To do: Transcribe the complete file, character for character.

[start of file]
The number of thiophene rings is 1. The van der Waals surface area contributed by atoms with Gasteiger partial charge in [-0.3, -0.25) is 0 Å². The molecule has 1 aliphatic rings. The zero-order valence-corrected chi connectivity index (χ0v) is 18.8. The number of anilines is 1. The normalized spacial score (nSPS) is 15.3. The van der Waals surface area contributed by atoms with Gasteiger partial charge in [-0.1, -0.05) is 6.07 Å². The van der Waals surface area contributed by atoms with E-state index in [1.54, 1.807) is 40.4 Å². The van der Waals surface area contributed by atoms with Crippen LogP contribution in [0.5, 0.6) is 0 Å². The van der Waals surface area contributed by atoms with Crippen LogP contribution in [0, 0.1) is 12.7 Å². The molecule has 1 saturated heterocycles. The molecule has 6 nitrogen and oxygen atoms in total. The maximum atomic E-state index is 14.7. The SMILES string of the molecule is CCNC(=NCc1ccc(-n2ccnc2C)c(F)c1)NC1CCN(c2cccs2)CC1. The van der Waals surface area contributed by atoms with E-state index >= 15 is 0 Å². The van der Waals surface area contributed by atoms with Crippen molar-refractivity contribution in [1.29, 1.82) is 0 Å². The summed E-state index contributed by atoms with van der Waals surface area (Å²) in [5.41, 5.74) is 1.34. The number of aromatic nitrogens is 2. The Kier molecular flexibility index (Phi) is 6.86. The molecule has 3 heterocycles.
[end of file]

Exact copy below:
The number of thiophene rings is 1. The van der Waals surface area contributed by atoms with Gasteiger partial charge in [-0.3, -0.25) is 0 Å². The molecule has 1 aliphatic rings. The zero-order valence-corrected chi connectivity index (χ0v) is 18.8. The number of anilines is 1. The normalized spacial score (nSPS) is 15.3. The van der Waals surface area contributed by atoms with Gasteiger partial charge in [-0.1, -0.05) is 6.07 Å². The van der Waals surface area contributed by atoms with E-state index in [1.54, 1.807) is 40.4 Å². The van der Waals surface area contributed by atoms with Crippen LogP contribution in [0.5, 0.6) is 0 Å². The van der Waals surface area contributed by atoms with Crippen LogP contribution in [0, 0.1) is 12.7 Å². The molecule has 1 saturated heterocycles. The molecule has 6 nitrogen and oxygen atoms in total. The maximum atomic E-state index is 14.7. The SMILES string of the molecule is CCNC(=NCc1ccc(-n2ccnc2C)c(F)c1)NC1CCN(c2cccs2)CC1. The van der Waals surface area contributed by atoms with E-state index >= 15 is 0 Å². The van der Waals surface area contributed by atoms with Crippen molar-refractivity contribution in [1.29, 1.82) is 0 Å². The summed E-state index contributed by atoms with van der Waals surface area (Å²) in [5.41, 5.74) is 1.34. The number of aromatic nitrogens is 2. The Kier molecular flexibility index (Phi) is 6.86. The molecule has 3 heterocycles.